‘It’s all in your head’
This statement can often come across as harsh, insensitive and as a misunderstanding to the person who you are, but something I quite recently learned, through my own experiences of reading books and taking part in Cognitive Behavioural Therapy, is that this statement is the truth… It really is all in your head.
They say the truth hurts and yes it does, but once you get over the shock of the truth, then you can work on how to overcome the hurt.
Everything is in your head and it is under your own control. Your thoughts are your demons and you are your own worst enemy. You think yourself into doom and then convince yourself that this is the way it is, even when there are so many other ways it can be, but your closed mind has defied you for so long that you aren’t even aware of it.
Most of the time, all is not as bad as it seems to be in your head. For instance, the dread of work. I used to dread Mondays. This whole stigma attached to Mondays meant that they were morbid, depressing and something to be feared. For months I had that ‘Sunday feeling’, having to wake up after a nice weekend and get back to reality. But is reality all that bad? I thought myself into believing that work was my worst nightmare. I went in with dread in my head and work got me down so much that I obsessively clock-watched, wishing for home time and hating the role I was in. But then I had a realisation.
I’m not entirely sure what sparked it. Perhaps it was from the therapy sessions I was attending, or from the mindfulness book I was reading at the time, who knows, but the realisation was that work was not all that bad and I did not need to dread it. Ok, so it isn’t the best job in the world, but it’s my life, my reality and my own little world that I escape to, away from my personal troubles and university stresses. I started to list the positive aspects of my job at the airport… the lovely people I worked with, the fact that I interact with so many multi-cultural people that are flying out, the geography I learn everyday, the busy periods where time goes really quickly, the fact that I get along with my team leaders and of course, the fact that I actually have a job and I’m earning money, so it could be a whole lot worse.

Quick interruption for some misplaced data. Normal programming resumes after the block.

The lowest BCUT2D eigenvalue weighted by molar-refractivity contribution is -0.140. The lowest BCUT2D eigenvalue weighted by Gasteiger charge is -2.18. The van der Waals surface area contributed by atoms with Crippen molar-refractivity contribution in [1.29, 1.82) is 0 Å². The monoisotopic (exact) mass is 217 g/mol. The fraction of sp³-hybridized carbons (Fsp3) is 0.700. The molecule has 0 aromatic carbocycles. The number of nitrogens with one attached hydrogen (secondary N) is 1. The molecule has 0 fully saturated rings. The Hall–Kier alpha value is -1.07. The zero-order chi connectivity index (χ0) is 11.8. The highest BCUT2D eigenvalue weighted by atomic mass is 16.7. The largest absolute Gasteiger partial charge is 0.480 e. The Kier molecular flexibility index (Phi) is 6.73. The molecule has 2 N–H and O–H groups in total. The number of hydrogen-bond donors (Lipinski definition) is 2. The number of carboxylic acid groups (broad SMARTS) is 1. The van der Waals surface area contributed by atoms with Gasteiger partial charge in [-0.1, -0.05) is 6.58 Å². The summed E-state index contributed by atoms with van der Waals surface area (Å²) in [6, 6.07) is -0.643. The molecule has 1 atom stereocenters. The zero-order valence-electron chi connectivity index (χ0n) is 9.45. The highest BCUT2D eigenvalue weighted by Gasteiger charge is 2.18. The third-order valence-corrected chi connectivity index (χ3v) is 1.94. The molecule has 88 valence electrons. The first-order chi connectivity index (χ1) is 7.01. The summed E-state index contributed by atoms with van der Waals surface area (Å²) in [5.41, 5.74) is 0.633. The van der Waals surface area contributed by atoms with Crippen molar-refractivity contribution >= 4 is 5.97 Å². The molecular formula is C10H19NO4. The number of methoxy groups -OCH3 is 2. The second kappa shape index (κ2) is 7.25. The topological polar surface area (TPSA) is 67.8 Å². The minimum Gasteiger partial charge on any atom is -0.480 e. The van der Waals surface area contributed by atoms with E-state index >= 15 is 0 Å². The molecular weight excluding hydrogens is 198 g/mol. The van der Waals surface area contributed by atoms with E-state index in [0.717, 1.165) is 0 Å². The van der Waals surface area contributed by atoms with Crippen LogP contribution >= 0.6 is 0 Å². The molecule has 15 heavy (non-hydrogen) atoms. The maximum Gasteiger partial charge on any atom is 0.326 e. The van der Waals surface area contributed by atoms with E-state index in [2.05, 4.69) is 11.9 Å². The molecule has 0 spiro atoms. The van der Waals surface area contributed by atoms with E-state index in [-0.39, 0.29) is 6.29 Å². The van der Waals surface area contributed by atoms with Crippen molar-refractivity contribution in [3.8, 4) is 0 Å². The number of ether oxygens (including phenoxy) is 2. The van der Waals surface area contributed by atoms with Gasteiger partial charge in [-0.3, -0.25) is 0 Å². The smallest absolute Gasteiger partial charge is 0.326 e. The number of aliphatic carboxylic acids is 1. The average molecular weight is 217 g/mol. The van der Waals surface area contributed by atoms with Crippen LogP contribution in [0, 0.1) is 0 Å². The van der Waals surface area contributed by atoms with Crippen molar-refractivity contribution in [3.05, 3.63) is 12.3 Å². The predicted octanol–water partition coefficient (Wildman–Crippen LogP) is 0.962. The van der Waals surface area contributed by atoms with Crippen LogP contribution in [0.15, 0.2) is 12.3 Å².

After listing these positives, my whole outlook on Sundays changed. I started to look forward to going into work, getting dressed up nicely and walking into my other world. I no longer woke up instantly sad that it was Monday. I lived in the moment and through this change of thinking, I have made my life in general a whole lot happier and easier. I am lucky to have a well paid job that doesn’t give me too much distress. No more Sunday blues for me.
Ok, so I’m not saying this will be the case for everyone, especially those with depression, or those that have genuine problems at work or in other parts of their lives that make them dread it. I suffer with a mild form of depression myself and mornings are always the hardest, but just through battling my mind and convincing myself that things really aren’t as bad as I thought they were, I am living a happier life. There are the odd days where it is more difficult of course and a few setbacks where I am exhausted, but I will continue with this mind battle and enjoy each aspect of my life more than I did before.
Our minds are biased and its almost like they are filtered to think certain thoughts, which has a huge impact on our moods and our behaviour, but if we break these cycles and open up our minds to a whole new way of thinking, then this will bring so much more positivity into our lives.
Try it for yourself, maybe with work, or something that plays a big part in your life at the moment. Write down the things you look forward to about it. What are the positives? What can you do to enjoy it more? What aspects of it makes you happy? Is it as bad as your thoughts have convinced you it was? Would you be better off without it? More importantly, is there a reason to be grateful for it? Is it a blessing that has been disguised by your automatic thought processes?
Once you start emptying the negative thought patterns from your head and begin feeding it with positivity, your life will change, just like mine did. It takes time and practice, but once you keep reminding yourself of these things, they will become part of you.